In summary, we have demonstrated CEP stabilization of a KLM TD oscillator with a residual phase noise of 270 mrad (π/12) r.m.s. measured out-of-loop within a bandwidth of 1 Hz–500 kHz. The reported source delivers 7.7-fs pulses, which contain 2.2 optical cycles within their FWHM and constitute the shortest pulses produced from TD oscillators so far. The source reported here delivers an order of magnitude higher average power and pulse energy than any other CEP-stabilized oscillator demonstrated so far, opening new prospects for few-cycle nonlinear optics, as well as attosecond physics and precision metrology.


Kerr-lens mode-locked thin-disk oscillator

The oscillator was built around an Yb:YAG thin-disk laser head. The disk was water-cooled from the back side and pumped by 250 W of 940 nm light from fibre-coupled laser diodes. Mode-locking was achieved by Kerr-lens action combined with an aperture situated in front of the end mirror (M in Fig. 1). Pulse formation was started by moving a mirror placed on a translation stage (R1 in Fig. 1). Net negative dispersion was provided by several highly dispersive mirrors. Operated with a 14% output coupler, it delivered 1.1-μJ, 250-fs pulses with an average power of 40 W at a repetition rate of 38 MHz. Spectrum and temporal shape indicate sech2-shaped pulses characteristic of soliton mode-locking at a central wavelength of 1,030 nm. The laser is described in detail in ref. 22. As a means to control the intra-cavity energy and CEP, we placed an AOM in the laser cavity close to the output coupler, where the beam diameter was about 2 mm. At 6 W of RF input power, it introduced about 2% loss to the cavity mode while causing negligible loss when switched off due to operation at Brewster’s angle. The comparatively narrowband intra-cavity spectrum of 4.5 nm FWHM was not sensitive to the dispersion introduced by the fused silica device. Moreover, the nonlinear phase shift was negligible in comparison with that induced by the Kerr medium. Thus, the oscillator performed identically with or without the AOM inside the cavity.

Temporal compression

We chose a two-stage compression scheme to achieve few-cycle pulses from initially long output provided by the TD oscillator. In the first stage, an 8-cm long LMA PCF (LMA35, NKT Photonics) with a mode field diameter of 26 μm was employed. Owing to its large core size, the LMA 35 fibre exhibits the dispersion of fused silica (Supplementary Fig. 4). The waveguide dispersion is negligible. Longer fibres exhibited complete saturation of spectral broadening. Temporal compression was achieved by two sets of dispersive mirrors pairs (Supplementary Fig. 1) with combined GDD of ≈−2,100 fs2 and a TOD of ≈−1,100 fs3. The mirror pairs were designed for double-angle configuration40 to minimize GDD oscillations. Among the materials fused silica, sapphire, YAG and CaF2, crystalline quartz yielded the best results in the second compression stage with respect to thermal stability, beam quality and spectral broadening. By choosing the relatively short focal length of 50 mm, Gaussian beam divergence and self-focusing were balanced to keep the critical self-focusing length longer than the crystal thickness while maximizing self-phase-modulation. By changing the distance between focal point and quartz crystal, SPM and self-focusing were adjusted. A spectrum corresponding to a bandwidth-limited duration of 6 fs was obtained (green trace in Fig. 2a). The mirrors available for compression after the second stage had originally been designed to compensate the dispersion of fused silica and could not fully cancel the positive chirp after broadening in crystalline quartz. Especially in the case of strong broadening (green trace in Fig. 2a), this leads to notable satellite features in the compressed pulse (Fig. 3a–c).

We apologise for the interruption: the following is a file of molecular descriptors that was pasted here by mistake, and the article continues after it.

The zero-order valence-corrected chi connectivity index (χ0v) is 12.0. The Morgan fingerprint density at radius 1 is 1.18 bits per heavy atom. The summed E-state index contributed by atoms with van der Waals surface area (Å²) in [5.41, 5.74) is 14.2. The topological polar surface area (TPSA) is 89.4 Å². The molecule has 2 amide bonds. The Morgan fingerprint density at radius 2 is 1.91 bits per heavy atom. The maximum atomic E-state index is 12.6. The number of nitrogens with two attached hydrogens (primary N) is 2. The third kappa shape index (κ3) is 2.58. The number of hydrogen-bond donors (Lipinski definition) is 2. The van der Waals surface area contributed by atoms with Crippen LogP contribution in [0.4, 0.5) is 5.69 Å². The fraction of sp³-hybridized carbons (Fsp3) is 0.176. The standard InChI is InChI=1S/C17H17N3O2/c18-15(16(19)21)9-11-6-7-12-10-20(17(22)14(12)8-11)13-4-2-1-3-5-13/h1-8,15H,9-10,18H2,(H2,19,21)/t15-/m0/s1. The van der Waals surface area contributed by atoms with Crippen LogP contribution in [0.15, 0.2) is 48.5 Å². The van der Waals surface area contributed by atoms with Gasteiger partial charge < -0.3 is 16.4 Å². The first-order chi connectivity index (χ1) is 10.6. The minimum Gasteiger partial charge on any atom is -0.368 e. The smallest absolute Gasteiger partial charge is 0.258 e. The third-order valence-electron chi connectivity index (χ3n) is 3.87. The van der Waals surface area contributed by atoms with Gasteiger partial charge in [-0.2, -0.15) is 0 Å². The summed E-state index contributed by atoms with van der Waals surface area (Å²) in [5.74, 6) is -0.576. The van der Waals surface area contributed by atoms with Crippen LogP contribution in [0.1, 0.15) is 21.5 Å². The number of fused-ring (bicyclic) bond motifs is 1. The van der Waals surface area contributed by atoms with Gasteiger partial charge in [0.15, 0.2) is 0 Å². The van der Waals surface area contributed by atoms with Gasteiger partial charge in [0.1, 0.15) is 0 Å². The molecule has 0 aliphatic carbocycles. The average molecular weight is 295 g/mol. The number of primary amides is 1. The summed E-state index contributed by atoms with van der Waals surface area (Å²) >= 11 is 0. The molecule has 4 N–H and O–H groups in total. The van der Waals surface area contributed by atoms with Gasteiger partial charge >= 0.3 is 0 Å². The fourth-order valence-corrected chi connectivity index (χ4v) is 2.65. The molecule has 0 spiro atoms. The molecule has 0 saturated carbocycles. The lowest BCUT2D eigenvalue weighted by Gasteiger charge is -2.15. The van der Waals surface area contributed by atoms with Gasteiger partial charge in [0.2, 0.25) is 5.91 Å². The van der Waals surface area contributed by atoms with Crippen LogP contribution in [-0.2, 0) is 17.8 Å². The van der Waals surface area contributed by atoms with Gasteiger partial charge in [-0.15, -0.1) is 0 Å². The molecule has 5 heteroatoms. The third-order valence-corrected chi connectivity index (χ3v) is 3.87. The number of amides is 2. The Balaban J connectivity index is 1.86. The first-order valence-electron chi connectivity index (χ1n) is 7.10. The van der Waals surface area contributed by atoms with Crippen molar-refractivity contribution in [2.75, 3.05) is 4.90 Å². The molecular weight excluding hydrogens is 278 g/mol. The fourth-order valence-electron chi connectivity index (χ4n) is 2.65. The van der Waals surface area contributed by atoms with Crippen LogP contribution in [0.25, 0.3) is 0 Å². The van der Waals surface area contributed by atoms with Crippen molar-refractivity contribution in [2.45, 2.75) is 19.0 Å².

The pulse durations after the first and second stages were measured by a home-built dispersion-free second harmonic FROG apparatus with a 10-μm thick BBO crystal. In addition to every FROG measurement the fundamental spectrum was taken at the crystal position with an optical spectrum analyser (OSA, Ando) by focusing into a multi-mode fibre. The measured and the retrieved FROG spectra are shown in Fig. 3d–f, indicating reliable retrievals. The FROG error of the retrieved pulse after the fibre stage is 0.38% (5122 grid size). Despite the fairly high compression factor of about 15, the formation of a powerful pedestal can be excluded. This is shown in the Supplementary Fig. 3 by means of autocorrelation measurements and 1D simulations. The FROG error of the 9.9 fs pulse was 0.77% (5122 grid size) and 0.48% (5122 grid size) in the case of the shortest pulse. All FROG traces are shown in the Supplementary Fig. 2. The autocorrelator was not sensitive to small chirp variations in this case. Therefore, the device could not be used to cross-check the pulse duration. However, the phase sensitivity of the FROG device as well as the enormous capabilities of the latest dispersive-mirror design and fabrication technology are demonstrated by means of Fig. 5. To achieve clean compression of two-cycle pulses the uncompressed phase of the spectrally broadened pulses after the crystalline quartz plate was measured and fed into a multilayer design software ( Consequently, the optimized design was manufactured at our own facilities. Finally, the tailored mirrors were used for excellent compression of the ultrabroadband pulses.